Italians have an expression, “every death of a pope,” to describe rare events. And with Pope Benedict XVI in good health and scheduled to take three foreign trips in the next three months, few are talking about his replacement.
But as with almost everything else, the digital revolution has thrown papal successions into hyper-speed. Now, a momentous event that occurs maybe two or three times in a generation happens every Wednesday on Facebook.
Once a week in the game “Vatican Wars,” an impassioned struggle begins anew to choose a virtual pontiff who could change or reaffirm some of the Roman Catholic Church's longest established ― and most controversial ― teachings.
The online papal electors are divided between the socially conservative “Templars” and the liberal “Crusaders.” Separating them are five hot-button issues: abortion, artificial birth control, same-sex marriage, women’s ordination and married priests.
According to the game’s rules, changing the church’s position on any of these practices (which are all forbidden in real life except, in limited cases, married priests) requires the election of 10 liberal popes in a row. Since the first Facebook election in July, one liberal pope has been chosen, followed by three conservatives, and most recently another liberal.
The premise of “Vatican Wars,” whose name echoes the popular Facebook game “Mafia Wars,” perhaps not surprisingly has drawn fire from those who think it turns religion into a popularity contest. “The game is based on a fundamental misunderstanding,” wrote Catholic deacon Nick Donnelly on his blog, Protect the Pope. “A pope could not change the church’s teaching on same-sex marriage, abortion, contraception, homosexuality, or the ordination of women. To change these doctrines would be to break with the apostolic faith.”
The game’s designer said the focus on social issues was not intended to shift attitudes one way or the other, but instead to maximize the game’s appeal. “It attracts people to the game who perhaps used to be Catholic and who are not anymore, or who simply disagree with the church’s social positions,” said Cheyenne Ehrlich, founder of the Hawaii-based SGR Games.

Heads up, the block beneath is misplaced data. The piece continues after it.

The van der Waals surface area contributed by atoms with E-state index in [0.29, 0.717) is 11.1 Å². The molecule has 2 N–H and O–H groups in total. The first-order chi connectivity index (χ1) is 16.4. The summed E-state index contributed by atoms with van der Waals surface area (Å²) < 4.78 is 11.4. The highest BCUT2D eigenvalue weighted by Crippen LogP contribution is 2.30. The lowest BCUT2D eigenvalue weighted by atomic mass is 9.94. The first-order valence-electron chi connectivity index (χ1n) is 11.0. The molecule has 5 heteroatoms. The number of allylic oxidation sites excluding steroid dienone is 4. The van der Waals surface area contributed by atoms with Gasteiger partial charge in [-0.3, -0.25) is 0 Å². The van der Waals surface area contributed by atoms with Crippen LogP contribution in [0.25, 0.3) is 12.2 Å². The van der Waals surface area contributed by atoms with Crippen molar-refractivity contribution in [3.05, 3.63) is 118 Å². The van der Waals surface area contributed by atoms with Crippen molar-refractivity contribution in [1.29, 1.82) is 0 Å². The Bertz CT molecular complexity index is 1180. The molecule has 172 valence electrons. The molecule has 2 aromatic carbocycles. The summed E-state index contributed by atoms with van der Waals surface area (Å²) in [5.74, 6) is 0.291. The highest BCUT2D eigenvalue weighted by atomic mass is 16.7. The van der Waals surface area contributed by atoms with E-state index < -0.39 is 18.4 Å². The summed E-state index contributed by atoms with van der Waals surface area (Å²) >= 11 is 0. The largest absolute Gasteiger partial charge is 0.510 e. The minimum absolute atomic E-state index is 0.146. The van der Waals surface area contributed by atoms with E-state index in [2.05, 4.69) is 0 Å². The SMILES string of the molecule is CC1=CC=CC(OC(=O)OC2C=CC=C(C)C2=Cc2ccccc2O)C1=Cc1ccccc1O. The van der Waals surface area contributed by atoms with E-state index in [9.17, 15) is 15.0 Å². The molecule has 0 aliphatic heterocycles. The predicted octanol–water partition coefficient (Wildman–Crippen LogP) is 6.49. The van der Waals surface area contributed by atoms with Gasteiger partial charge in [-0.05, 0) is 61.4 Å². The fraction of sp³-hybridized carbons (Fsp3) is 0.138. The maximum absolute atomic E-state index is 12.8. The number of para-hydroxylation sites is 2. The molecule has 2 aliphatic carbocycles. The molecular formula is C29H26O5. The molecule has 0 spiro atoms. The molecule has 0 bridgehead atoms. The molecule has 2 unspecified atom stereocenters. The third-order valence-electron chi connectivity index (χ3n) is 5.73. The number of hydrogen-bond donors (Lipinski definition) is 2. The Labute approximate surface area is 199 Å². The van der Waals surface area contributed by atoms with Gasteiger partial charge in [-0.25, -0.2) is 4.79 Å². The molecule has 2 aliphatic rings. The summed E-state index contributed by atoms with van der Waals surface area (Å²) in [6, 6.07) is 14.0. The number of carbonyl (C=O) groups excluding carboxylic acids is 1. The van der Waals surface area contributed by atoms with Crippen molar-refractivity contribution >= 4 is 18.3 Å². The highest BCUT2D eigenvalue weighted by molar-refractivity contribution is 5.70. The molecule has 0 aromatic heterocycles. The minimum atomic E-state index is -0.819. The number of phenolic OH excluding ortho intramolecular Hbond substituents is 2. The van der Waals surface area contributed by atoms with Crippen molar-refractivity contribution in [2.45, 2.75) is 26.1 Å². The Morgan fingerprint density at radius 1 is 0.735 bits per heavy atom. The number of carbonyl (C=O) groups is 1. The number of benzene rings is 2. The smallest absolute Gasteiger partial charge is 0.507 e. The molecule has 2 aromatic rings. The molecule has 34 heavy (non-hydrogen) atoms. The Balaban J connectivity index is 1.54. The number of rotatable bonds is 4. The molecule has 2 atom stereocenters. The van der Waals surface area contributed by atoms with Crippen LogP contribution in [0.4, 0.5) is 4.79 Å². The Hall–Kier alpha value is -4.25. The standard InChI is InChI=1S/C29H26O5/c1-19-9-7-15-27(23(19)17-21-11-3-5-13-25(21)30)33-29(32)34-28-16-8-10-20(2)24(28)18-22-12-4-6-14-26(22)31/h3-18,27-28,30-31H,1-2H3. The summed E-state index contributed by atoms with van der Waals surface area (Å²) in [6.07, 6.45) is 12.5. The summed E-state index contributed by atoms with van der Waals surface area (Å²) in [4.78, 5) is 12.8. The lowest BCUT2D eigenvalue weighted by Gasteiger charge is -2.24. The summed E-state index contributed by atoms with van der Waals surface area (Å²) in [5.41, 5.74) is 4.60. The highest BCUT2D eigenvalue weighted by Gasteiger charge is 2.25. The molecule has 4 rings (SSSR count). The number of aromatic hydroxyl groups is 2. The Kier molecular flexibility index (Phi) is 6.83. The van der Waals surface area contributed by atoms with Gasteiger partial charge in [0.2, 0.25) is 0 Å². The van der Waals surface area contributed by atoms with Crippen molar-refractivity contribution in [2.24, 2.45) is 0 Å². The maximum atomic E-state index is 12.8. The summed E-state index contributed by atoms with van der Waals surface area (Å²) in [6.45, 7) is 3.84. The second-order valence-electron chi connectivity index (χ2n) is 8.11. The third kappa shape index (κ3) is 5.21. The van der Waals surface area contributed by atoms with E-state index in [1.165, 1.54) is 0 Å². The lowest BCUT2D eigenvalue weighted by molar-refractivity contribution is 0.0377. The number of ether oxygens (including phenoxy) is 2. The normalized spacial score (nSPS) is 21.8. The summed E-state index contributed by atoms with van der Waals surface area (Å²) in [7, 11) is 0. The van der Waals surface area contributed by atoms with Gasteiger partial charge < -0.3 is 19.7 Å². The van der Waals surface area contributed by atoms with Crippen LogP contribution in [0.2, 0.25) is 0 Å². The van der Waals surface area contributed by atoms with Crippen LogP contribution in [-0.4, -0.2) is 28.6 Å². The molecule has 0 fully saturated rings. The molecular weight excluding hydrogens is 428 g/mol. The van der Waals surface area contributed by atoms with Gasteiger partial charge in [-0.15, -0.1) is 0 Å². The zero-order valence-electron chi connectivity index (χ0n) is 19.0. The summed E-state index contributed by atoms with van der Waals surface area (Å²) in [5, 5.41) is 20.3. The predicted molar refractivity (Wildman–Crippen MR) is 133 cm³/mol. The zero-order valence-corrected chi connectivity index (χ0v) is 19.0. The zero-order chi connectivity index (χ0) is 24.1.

Ehrlich said he originally planned a game based on his native Tibetan Buddhism, but decided that the market for that was too small. Despite some instances during the game’s pilot run of players bullying their ideological opponents, Ehrlich insisted that “Vatican Wars” creates opportunities for mutually respectful dialogue, as well as a deeper knowledge of Catholicism.
All players start as priests and earn “stature points” by performing tasks that include prayer, celebrating Mass and counseling their flocks. Becoming a bishop requires, among other things, speaking out about clerical sex abuse. Players buy virtual currency, which they spend on virtual goods including vestments, religious texts and relics such as the Shroud of Turin. They can also buy churches, which become sources of additional income. On the other hand, players can give to charity, which increases their stature.
A small fraction eventually qualifies to become cardinals, from whose ranks popes are drawn. While all players may vote in papal elections (a major departure from real-world conditions), cardinals’ superior stature gives them a disproportionate say in the result.
Virtual immersion in the virtuous life inspires greater devotion among Catholics, who account for about 75 percent of players, Ehrlich said. He cited a survey of regular players of the game’s pilot version showing that Catholics were more likely to attend Mass and read the Bible in the real world after playing. The pilot, known as PriestVille, did not feature the contest over the five social issues, however.
The same survey showed that the game made young Catholic men more likely to consider entering the seminary, and encouraged those already enrolled to stay there. The Rev. John Kita, a parish priest in Elkland, Penn., wrote to a Knights of Columbus publication earlier this year praising the earlier game as a “great tool to motivate more men to consider the priesthood.”
Who knows? Someday the real pope could be someone who first held the job in a virtual capacity.